Gunter Eickert

Game and firefight development

Uwe has been honing Gunter’s skills as a war gamer and game designer his whole life, starting him off on Advanced Squad Leader at the age of 6. Gunter spent his youth roaming the U.S. with a traveling troop of musicians where he picked up a bit of fiddle. Gunter then trained in the classical art of Austrian ballet dancing for a decade and he honed his martial skills in fencing under the tutelage of a WWII Spanish cavalryman. As a young adult he learned humility and paid his way through college as a nude model where he would stand still in the same pose for hours contemplating Conflict of Heroes strategies. In his engineering graduate studies Gunter created the world’s smallest set of 25 nanometer dice that he fashioned out of DNA, but he unfortunately could never see what number he rolled. In his free time Gunter enjoys programming artificial intelligence that he watches play itself in Conflict of Heroes. 

Uwe Eickert


Uwe built up and sold several successful businesses before he figured out that game designing and publishing is the path to riches and fame. Since then he has appeared on the Oprah show, been offered the position of Secretary of State, acted in a major motion picture with Brad Pitt, and is in a think tank with Ernest T. Bass, among other notables. He has a degree in Mechanical Engineering and an MBA specializing in corporate finance and strategy. His hobbies include soccer, playing the violin, martial arts, painting, sailing and is an amature plum pit spitter, under the tutelage of Master Spitter Brian Bennett (Note, plum pits have more mass than cherry pits and are thus classified in a different competitive category.) 

Uwe is pronounced as "oova", the Germanic God of wine and frolic. Uwe lives up to his name 50% of the time and sleeps off his indulgences the rest of the time. 

How Uwe is not pronounced!
Ewe - as in a female sheep.
Ohhhweee - as in the sound a midwest farmer makes at night with a Ewe.
Ohhhhh, Ohhhhh, Ohhhhh, vaaaa..... - Well, we will not go there.
Uwe won the James F Dunningan Design Elegance Award for his Conflict of Heroes series. His game designs won the Charles S Roberts Award and the GAMA Best Historical Boardgames Awards in 2009, 2010 and 2012.
Ep 178 Uwe Eickert with Academy Games - Building a customer base (21:22) 

Date: January 7, 2014
By: Richard Bliss 

Description: Uwe Eickert has a very successful board game company called Academy Games. He has launched successful Kickstarter projects, all with niche interests, but have done very well. His board game, Freedom: The Underground Railroad, has been a delicate topic, but extremely well received. Uwe tracks every aspect of his customer base. He invests in important tools to keep track of his most important asset, his customers. Take a listen and learn a lot. I always do.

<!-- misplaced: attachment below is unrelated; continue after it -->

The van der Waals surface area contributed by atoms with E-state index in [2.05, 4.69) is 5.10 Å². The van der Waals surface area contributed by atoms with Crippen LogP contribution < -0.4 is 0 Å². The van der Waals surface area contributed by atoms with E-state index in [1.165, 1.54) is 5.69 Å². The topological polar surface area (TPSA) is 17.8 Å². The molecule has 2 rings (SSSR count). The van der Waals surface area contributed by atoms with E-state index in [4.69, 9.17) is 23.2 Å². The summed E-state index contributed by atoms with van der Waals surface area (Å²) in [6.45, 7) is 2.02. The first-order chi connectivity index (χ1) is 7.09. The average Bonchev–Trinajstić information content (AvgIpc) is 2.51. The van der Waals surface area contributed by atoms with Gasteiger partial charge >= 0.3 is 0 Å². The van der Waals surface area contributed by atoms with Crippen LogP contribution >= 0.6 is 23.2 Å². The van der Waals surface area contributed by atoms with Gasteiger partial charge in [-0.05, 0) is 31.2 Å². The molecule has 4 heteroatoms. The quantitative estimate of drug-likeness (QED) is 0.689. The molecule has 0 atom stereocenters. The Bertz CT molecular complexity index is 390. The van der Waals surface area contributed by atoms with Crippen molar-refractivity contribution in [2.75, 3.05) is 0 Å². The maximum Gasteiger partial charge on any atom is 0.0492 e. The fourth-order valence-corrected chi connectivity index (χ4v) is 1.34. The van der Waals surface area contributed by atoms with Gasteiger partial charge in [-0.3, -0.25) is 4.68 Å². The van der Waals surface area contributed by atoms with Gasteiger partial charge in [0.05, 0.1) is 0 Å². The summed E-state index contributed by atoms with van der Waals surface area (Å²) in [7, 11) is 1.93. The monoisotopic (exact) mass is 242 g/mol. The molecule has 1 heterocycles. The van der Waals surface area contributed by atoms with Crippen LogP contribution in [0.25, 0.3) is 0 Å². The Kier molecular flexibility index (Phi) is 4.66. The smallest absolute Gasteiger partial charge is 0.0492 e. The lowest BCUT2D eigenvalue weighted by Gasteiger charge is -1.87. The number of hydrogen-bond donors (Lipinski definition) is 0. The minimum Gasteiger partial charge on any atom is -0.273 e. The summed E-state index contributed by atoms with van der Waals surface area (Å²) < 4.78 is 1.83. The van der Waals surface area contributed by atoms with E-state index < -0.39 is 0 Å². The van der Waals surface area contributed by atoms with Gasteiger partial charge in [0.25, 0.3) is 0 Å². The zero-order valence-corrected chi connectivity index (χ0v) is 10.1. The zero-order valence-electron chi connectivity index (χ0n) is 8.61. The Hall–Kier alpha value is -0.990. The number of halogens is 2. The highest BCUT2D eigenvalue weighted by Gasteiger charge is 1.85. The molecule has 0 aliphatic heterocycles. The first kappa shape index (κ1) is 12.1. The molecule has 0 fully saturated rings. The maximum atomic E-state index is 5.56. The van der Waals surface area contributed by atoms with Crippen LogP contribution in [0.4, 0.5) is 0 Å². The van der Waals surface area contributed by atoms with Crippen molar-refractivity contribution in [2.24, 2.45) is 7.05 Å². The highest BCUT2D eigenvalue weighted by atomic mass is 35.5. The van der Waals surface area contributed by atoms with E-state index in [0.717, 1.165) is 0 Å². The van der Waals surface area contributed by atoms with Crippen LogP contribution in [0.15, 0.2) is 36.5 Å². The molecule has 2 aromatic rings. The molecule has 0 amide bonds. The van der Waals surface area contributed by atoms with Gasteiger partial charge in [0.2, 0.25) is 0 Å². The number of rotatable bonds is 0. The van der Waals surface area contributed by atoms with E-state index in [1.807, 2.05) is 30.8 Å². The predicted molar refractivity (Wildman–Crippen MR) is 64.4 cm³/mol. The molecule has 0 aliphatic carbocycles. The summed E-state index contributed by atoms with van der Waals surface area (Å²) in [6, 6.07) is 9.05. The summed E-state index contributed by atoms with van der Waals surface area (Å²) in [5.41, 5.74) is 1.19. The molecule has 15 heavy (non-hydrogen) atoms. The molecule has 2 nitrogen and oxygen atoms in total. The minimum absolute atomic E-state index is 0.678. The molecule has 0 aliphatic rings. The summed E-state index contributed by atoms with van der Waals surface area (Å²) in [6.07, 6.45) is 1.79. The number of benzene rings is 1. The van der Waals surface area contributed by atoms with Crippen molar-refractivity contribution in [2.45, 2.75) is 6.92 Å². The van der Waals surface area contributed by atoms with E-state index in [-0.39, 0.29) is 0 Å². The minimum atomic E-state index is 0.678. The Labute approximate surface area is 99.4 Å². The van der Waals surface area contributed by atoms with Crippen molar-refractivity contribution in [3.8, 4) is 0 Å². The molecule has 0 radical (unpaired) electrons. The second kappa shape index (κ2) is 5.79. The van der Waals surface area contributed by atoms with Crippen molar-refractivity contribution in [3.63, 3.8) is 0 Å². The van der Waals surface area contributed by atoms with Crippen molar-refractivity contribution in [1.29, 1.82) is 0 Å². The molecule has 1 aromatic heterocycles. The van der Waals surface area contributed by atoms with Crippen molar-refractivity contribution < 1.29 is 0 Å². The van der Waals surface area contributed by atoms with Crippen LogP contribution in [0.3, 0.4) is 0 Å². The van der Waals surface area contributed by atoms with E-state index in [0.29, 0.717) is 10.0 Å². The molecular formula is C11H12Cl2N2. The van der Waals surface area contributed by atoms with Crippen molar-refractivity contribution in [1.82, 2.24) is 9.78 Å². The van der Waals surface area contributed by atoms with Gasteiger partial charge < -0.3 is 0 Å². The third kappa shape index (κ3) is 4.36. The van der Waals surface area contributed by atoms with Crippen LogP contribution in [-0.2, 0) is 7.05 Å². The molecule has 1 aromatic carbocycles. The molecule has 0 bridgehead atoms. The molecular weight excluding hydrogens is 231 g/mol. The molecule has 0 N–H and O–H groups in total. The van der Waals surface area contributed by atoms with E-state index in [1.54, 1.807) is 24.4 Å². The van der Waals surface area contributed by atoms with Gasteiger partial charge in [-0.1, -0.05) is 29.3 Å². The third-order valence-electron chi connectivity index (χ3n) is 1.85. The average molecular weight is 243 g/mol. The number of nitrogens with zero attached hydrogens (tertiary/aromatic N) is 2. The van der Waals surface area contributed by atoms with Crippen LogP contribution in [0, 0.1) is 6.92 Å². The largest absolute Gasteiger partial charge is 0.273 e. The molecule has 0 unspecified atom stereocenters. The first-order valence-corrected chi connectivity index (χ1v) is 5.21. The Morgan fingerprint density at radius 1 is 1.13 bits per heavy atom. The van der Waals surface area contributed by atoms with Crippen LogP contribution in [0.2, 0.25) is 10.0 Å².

Dave Kimmel

Game and tactics development

Dave is a Professor of English at Heidelberg College. His interests include writing, literature (particularly historical fiction), teaching, history, computers, cooking, gardening, and travel. He is currently working on a game about Midwestern farmers and sheep.

Pavlos Germidis

Counter designs

Pavlos originates from France but currently lives in Athens, where he works as a freelance 3D/illustration artist. Given the fact that his attention span barely beats that of a 2-year old on a sugar high, his focus oscillates between videogame design, reading science stuff and boardgames at an alarming speed. When he grows old(er), he wants to live on a dream farm like Uwe's, surrounded by hyenas and wolves. (Uwe - What the hell is he talking about!?)

Stephen Paschal

Original CoH game cover artwork

Steve is a professional artist with his studio located in Hawaii. He balances painting beautiful Hawaiian women and landscapes with stunning historical war scenes. He dresses really cool and knows what is important in life. We all aspire to be like Steve.

Nicholas Warcholak

Editing and game development

Nick is an institutional researcher for Penn State University where he is also a doctoral candidate in educational psychology. He was instumental in keeping the game rules streamlined. He formulated what I call the Warcholak guide: Is the rule necessary to simulate the TYPICAL (over 10% of the time) conditions and outcomes on the battlefield? If YES, keep. If NO, go to 2. Does the rule require significant mental resources to remember to play? (Significant is defined as needing to remember more than 2 facts.) If YES, dump. If NO, go to 3. Does the rule add to the fun of the game? Does it produce outcomes that add significant replayability, oh-no moments, gotcha momments, or simulation pay-off outside the general flow of the game? If YES, keep. If NO, dump. We feel that these rules also work well for girlfriends and wives. Note: You will always lose though.

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